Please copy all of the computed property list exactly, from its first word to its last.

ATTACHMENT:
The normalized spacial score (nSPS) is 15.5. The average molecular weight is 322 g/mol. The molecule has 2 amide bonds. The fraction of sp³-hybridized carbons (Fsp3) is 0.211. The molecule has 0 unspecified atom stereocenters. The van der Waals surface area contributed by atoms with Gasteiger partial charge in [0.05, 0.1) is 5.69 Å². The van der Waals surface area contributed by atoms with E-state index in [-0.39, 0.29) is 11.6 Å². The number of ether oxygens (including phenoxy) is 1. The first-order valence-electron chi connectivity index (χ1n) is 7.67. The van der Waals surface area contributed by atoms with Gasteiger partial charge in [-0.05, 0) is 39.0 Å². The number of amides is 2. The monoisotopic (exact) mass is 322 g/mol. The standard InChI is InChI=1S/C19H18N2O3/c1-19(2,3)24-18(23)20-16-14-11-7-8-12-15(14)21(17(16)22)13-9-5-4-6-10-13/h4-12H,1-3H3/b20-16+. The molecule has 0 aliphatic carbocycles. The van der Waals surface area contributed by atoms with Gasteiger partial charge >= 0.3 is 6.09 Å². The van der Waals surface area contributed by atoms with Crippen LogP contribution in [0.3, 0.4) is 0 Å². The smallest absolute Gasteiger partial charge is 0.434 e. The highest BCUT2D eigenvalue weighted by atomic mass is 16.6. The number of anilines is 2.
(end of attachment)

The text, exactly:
The normalized spacial score (nSPS) is 15.5. The average molecular weight is 322 g/mol. The molecule has 2 amide bonds. The fraction of sp³-hybridized carbons (Fsp3) is 0.211. The molecule has 0 unspecified atom stereocenters. The van der Waals surface area contributed by atoms with Gasteiger partial charge in [0.05, 0.1) is 5.69 Å². The van der Waals surface area contributed by atoms with E-state index in [-0.39, 0.29) is 11.6 Å². The number of ether oxygens (including phenoxy) is 1. The first-order valence-electron chi connectivity index (χ1n) is 7.67. The van der Waals surface area contributed by atoms with Gasteiger partial charge in [-0.05, 0) is 39.0 Å². The number of amides is 2. The monoisotopic (exact) mass is 322 g/mol. The standard InChI is InChI=1S/C19H18N2O3/c1-19(2,3)24-18(23)20-16-14-11-7-8-12-15(14)21(17(16)22)13-9-5-4-6-10-13/h4-12H,1-3H3/b20-16+. The molecule has 0 aliphatic carbocycles. The van der Waals surface area contributed by atoms with Gasteiger partial charge >= 0.3 is 6.09 Å². The van der Waals surface area contributed by atoms with Crippen LogP contribution in [0.3, 0.4) is 0 Å². The smallest absolute Gasteiger partial charge is 0.434 e. The highest BCUT2D eigenvalue weighted by atomic mass is 16.6. The number of anilines is 2.